As the smoke cleared after the U.S. House
voted to approve a $400 billion Medicare bill, Idaho Congressman Butch Otter had
some explaining to do.
For awhile, Otter was the guy with his
finger in the dike, holding back more red ink. Yet, in the wee hours of the
morning, he became one of a handful of Republicans who changed their votes after
hours of lobbying by the White House. Until they flip-flopped, the bill was
failing 216 to 218. It passed 220 to 215.
In the face of President Bush’s desperate
last-minute push, Otter twice reiterated his opposition. He opposed the bill
because it makes no provision to pay for the $40 billion a year drug benefit for
senior citizens and it cost too much overall.
Why the change of heart? Otter said he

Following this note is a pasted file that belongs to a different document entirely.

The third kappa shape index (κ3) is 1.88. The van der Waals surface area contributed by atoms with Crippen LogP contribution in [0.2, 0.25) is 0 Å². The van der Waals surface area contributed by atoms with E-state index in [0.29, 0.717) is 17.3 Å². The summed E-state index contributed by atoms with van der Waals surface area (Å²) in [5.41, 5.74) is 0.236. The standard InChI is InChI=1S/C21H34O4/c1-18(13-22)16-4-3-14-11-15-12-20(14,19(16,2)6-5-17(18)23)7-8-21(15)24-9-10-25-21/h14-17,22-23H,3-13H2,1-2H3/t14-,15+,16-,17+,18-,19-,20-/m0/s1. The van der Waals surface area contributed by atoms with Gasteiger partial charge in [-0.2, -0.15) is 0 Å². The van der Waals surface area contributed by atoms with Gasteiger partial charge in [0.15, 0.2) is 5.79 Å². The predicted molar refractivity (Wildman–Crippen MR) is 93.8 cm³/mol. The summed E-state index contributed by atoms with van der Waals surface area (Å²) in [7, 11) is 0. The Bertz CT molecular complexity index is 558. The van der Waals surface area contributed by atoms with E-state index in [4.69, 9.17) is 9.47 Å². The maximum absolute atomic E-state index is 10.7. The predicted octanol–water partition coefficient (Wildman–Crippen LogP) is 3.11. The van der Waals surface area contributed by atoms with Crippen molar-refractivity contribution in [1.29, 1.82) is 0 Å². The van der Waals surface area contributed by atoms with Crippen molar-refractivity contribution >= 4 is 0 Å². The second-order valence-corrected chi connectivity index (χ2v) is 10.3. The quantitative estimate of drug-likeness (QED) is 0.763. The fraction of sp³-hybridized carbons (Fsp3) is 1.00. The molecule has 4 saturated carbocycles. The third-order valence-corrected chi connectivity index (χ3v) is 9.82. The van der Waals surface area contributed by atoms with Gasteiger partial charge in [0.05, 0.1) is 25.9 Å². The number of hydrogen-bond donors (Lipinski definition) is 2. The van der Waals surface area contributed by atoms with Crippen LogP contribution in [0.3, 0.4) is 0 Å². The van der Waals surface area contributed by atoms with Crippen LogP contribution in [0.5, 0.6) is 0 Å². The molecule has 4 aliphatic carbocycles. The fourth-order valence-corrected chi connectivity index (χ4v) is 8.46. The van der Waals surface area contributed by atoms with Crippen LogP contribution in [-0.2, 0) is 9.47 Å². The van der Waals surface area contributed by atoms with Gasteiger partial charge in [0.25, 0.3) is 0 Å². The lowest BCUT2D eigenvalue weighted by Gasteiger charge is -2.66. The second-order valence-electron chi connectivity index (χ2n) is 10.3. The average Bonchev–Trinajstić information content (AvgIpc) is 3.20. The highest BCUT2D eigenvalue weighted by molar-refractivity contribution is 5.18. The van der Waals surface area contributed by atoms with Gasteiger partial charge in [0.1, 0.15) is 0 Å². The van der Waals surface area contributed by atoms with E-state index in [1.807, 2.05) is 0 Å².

learned that if the bill weren’t approved, another more expensive Senate bill
supported by moderate Republicans and Democrats would likely be approved.
What a lame excuse. There’s only one way
lawmakers can stop bills that cost too much. There’s only one way they can keep
the public from being fleeced in the name of presidential year politics. That
way is to vote No.
By caving in, Otter joined the rest of
Idaho’s congressional delegation in an orgy of drunken spending under way in the
nation’s capital. The spending spree is projected to push the federal deficit
past $500 billion this year—a number that endows future generations with one of
the world’s worst hangovers.